Contactless payment is becoming a fundamental option for all businesses. As demand increases, payment companies are racing to make transactions more convenient for millions of merchants, according to a representative of Mastercard in the U.K. Enterprises and payment providers have been pushing for contactless payment. This option registered 40 percent growth internationally in the first quarter, according to the latest Mastercard international consumer polling.
The poll found that 46 percent of consumers had swapped conventional payment cards for contactless cards. The trend rises to 52 percent when confined to customers younger than 35. In February, Visa estimated 50 percent of its direct credit card transactions outside the U.S were contactless. Mastercard reported 25 percent worldwide. Both companies project the volume of contactless transactions will continue to grow. Conventional payment cards have been pushed aside to make room for contactless cards.
According to Visa, more than 100 million credit cards with built-in contactless ability have been issued in the U.S and 300 million would follow by the end of 2020. Tappit, which provides contactless technology like wristbands and apps connected to credit cards for sport and music events, has seen an increase in interest since the virus pandemic. The New York Times reported in July that the British payment company signed long-term deals worth £20 million in the past two months.
New York’s Metropolitan Transportation Authority has moved from transit cards to a new contactless payment system called One Metro New York – or OMNY. The new tap-to-pay system supports numerous e-wallets like Apple Pay and Google Pay on smart devices like phones and watches. In Asia things are more ambitious. Japan financial technology company Synqa aims to disrupt Visa and MasterCard’s domination in contactless payment by marrying its online payment gateway with its blockchain-based network system.
The union is designed to be an interoperable payment system for any digital transaction, Synqa founder and CEO Jun Hasegawa told Tech in Asia. Merchants will soon be able to handle digital values like e-wallets and cryptocurrencies without cost limitations. According to U.K. financial technology company Phos, there are 50 million merchants and 17 million point-of-sale terminals installed in Europe alone.
Bridging merchants with affordable solutions
With Mastercard as its partner, Phos develops software point of sale, or SoftPOS to enable contactless transactions with Android mobile devices. The pilot app will allow merchants to accept payments without the need for conventional POS hardware. The app is supported by near-field communication technology and can encrypt wireless data transfer, according to squareup.com. Security is certified by Mastercard.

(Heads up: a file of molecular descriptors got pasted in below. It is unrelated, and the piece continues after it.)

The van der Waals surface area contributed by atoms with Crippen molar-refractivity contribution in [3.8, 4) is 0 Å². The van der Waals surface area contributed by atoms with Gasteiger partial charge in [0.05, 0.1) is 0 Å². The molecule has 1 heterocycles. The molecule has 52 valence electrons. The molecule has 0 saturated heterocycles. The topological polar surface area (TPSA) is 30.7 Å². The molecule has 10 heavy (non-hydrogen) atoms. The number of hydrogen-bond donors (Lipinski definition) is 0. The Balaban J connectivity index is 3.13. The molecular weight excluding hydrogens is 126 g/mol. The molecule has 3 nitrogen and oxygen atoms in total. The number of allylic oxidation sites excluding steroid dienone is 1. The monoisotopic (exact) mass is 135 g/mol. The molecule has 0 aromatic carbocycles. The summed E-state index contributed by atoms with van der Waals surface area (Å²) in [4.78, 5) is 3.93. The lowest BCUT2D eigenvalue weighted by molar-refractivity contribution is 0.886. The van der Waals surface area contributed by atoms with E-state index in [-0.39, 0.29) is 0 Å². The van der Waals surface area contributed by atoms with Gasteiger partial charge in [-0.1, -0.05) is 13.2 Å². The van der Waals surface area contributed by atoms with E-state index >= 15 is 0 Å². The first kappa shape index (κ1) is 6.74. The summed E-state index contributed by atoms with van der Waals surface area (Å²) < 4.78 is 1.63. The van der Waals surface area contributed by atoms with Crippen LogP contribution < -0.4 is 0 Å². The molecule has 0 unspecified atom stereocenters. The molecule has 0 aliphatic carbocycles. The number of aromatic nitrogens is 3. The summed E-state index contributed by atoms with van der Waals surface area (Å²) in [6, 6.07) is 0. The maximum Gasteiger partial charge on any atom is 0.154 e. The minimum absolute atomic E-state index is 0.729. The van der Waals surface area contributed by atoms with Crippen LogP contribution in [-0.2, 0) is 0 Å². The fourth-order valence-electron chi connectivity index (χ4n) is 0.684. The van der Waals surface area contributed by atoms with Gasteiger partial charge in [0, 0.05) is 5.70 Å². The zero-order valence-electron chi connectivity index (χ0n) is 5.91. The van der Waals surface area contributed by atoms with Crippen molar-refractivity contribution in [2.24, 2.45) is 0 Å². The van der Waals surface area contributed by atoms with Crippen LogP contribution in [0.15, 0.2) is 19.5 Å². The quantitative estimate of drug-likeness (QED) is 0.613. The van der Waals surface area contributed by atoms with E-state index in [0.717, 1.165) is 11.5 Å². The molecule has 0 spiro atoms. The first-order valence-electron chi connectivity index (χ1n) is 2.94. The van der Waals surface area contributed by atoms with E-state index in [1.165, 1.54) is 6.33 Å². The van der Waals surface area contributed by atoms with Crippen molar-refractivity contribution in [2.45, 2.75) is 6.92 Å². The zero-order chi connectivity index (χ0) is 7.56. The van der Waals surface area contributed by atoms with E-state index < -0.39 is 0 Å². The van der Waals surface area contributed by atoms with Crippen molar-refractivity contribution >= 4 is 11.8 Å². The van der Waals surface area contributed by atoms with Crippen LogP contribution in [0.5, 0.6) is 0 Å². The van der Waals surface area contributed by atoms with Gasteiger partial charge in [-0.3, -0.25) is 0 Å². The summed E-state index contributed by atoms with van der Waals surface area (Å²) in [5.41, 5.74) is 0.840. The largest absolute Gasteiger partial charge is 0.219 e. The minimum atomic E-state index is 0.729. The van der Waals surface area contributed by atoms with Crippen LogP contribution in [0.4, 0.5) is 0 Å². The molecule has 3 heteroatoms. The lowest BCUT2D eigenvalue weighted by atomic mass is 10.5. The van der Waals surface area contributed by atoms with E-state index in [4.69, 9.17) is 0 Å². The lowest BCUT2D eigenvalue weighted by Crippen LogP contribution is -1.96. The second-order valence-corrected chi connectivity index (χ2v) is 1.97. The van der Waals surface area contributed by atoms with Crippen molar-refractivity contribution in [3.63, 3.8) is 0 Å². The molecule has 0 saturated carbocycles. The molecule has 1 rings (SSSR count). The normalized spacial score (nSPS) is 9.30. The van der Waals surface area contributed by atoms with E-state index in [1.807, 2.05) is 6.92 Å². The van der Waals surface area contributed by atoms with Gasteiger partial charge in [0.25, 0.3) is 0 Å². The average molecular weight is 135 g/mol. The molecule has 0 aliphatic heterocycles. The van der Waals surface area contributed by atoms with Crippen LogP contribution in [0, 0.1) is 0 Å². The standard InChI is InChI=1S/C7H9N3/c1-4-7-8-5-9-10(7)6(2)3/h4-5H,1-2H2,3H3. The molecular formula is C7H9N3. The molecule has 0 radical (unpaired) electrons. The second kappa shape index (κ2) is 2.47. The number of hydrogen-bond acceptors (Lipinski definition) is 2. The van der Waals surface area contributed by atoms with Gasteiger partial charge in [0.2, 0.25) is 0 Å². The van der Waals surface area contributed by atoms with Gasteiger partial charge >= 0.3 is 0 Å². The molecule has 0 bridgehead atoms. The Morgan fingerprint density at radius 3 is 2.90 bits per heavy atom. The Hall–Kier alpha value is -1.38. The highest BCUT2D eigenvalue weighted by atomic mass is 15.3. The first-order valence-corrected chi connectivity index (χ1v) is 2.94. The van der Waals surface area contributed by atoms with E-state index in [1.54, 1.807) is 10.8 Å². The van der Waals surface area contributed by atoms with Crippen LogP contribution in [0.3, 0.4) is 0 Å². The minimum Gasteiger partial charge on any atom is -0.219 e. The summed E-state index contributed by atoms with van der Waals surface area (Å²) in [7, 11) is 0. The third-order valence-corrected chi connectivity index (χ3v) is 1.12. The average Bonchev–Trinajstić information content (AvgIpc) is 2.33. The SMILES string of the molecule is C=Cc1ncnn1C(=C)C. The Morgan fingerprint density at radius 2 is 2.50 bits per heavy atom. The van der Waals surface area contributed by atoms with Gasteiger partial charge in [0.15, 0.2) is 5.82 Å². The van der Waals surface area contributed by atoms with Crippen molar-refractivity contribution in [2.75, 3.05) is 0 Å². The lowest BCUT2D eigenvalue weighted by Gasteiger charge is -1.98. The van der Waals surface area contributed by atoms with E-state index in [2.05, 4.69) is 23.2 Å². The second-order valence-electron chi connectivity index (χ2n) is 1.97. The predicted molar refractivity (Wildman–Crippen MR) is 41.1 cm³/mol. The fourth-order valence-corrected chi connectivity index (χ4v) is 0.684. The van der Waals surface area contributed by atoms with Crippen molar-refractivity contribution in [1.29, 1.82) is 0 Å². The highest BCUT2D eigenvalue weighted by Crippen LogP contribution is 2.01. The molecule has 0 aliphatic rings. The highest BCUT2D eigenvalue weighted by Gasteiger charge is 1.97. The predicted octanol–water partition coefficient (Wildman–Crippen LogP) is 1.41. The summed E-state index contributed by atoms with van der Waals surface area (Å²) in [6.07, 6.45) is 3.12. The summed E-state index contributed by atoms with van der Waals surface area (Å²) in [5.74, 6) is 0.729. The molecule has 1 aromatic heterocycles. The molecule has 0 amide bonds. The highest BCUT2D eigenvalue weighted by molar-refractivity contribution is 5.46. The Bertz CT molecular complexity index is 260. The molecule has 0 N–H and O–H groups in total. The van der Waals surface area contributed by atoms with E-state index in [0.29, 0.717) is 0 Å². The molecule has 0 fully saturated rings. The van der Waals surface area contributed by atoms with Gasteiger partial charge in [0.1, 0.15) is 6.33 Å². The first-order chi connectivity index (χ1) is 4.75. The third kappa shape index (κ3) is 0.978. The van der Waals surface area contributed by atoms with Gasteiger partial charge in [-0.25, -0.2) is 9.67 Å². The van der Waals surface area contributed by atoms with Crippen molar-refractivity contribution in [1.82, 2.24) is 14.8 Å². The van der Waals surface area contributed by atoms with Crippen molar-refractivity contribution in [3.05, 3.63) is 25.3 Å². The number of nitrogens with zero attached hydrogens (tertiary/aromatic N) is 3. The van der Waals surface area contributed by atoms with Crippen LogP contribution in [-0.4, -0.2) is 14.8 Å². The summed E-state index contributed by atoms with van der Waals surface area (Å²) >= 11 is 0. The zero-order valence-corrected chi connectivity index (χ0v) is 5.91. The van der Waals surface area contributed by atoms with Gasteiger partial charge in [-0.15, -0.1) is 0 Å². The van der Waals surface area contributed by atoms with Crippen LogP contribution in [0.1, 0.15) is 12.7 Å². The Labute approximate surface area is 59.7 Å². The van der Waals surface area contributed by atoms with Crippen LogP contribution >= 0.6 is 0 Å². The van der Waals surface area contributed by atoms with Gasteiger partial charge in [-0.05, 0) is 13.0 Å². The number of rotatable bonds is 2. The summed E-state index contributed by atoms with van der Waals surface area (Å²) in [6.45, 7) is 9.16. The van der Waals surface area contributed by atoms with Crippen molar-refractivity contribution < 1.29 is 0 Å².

Relying on Paynetics as its digital banking provider, SoftPOS will be tested for four weeks by approximately 200 merchants from the U.K., Germany, Bulgaria and Romania, according to FinExtra. Phos announced in May it had raised 2.5 million euros in funding and would follow up new features for the app – like a software development kit, PIN on Phone and an integrated loyalty system.
SoftPOS will be the more efficient solution especially for small- and microbusiness owners by utilizing smartphones to conduct a less costly contactless payment, according to the senior vice president for business development and fintech at Mastercard in the U.K. Scott Abrahams. As a digital payment solution Phos aims to simplify financial services and help small and micro-merchants to meet specific payment needs, Phos joint founder Antonina Martinova said.
Higher adoption comes with a higher price
Contactless payments offer a safer, cleaner and faster transaction with more control over physical proximity. However, Mercator Advisory Group said the growth of contactless transactions stumbles upon the high cost of both card processing and rates.
The Nilson Report estimated merchants paid card issuers US$53.6 billion for credit card interchange fees in 2019 – or an 8 percent increase compared with the previous year. As more people shop with credit cards there is potential for these fees to rise to US$731 million a year, according to payment consultancy CMS Payment Intelligence Inc.
Mercator said in its Covid-19 report that 35 percent of contactless payment consumers used the method more frequently and 12 percent of consumers shifted to contactless as a result of the pandemic. The pandemic has driven a significant boost for contactless payment awareness – pushing the necessity for contactless support for merchants across the world, a Mercator director and author of the report Sarah Grotta said.